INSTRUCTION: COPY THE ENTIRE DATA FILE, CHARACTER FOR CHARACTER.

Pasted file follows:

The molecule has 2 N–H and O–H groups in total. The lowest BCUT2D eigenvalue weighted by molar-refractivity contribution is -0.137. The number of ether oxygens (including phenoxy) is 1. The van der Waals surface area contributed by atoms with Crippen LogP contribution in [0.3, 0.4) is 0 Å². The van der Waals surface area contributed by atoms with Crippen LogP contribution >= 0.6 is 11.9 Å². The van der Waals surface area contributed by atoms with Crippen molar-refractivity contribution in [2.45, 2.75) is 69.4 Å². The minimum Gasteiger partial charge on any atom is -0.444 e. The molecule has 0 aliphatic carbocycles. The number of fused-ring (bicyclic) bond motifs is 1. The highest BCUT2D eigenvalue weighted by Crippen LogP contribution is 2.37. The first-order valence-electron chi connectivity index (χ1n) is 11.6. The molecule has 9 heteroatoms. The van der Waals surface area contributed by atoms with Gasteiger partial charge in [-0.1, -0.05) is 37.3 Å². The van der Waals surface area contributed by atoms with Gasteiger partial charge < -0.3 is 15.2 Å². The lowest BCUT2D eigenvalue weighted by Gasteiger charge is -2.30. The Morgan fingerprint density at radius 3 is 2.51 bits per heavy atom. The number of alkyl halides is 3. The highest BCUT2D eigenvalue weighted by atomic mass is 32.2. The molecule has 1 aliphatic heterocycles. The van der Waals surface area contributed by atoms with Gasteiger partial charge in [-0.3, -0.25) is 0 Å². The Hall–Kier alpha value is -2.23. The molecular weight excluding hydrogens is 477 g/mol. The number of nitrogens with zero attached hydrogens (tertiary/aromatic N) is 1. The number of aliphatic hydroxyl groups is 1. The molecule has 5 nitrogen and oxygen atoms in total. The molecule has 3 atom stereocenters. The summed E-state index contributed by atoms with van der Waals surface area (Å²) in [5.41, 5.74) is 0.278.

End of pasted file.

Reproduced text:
The molecule has 2 N–H and O–H groups in total. The lowest BCUT2D eigenvalue weighted by molar-refractivity contribution is -0.137. The number of ether oxygens (including phenoxy) is 1. The van der Waals surface area contributed by atoms with Crippen LogP contribution in [0.3, 0.4) is 0 Å². The van der Waals surface area contributed by atoms with Crippen LogP contribution >= 0.6 is 11.9 Å². The van der Waals surface area contributed by atoms with Crippen molar-refractivity contribution in [2.45, 2.75) is 69.4 Å². The minimum Gasteiger partial charge on any atom is -0.444 e. The molecule has 0 aliphatic carbocycles. The number of fused-ring (bicyclic) bond motifs is 1. The highest BCUT2D eigenvalue weighted by Crippen LogP contribution is 2.37. The first-order valence-electron chi connectivity index (χ1n) is 11.6. The molecule has 9 heteroatoms. The van der Waals surface area contributed by atoms with Gasteiger partial charge in [-0.1, -0.05) is 37.3 Å². The van der Waals surface area contributed by atoms with Gasteiger partial charge < -0.3 is 15.2 Å². The lowest BCUT2D eigenvalue weighted by Gasteiger charge is -2.30. The Morgan fingerprint density at radius 3 is 2.51 bits per heavy atom. The number of alkyl halides is 3. The highest BCUT2D eigenvalue weighted by atomic mass is 32.2. The molecule has 1 aliphatic heterocycles. The van der Waals surface area contributed by atoms with Gasteiger partial charge in [-0.3, -0.25) is 0 Å². The Hall–Kier alpha value is -2.23. The molecular weight excluding hydrogens is 477 g/mol. The number of nitrogens with zero attached hydrogens (tertiary/aromatic N) is 1. The number of aliphatic hydroxyl groups is 1. The molecule has 5 nitrogen and oxygen atoms in total. The molecule has 3 atom stereocenters. The summed E-state index contributed by atoms with van der Waals surface area (Å²) in [5.41, 5.74) is 0.278.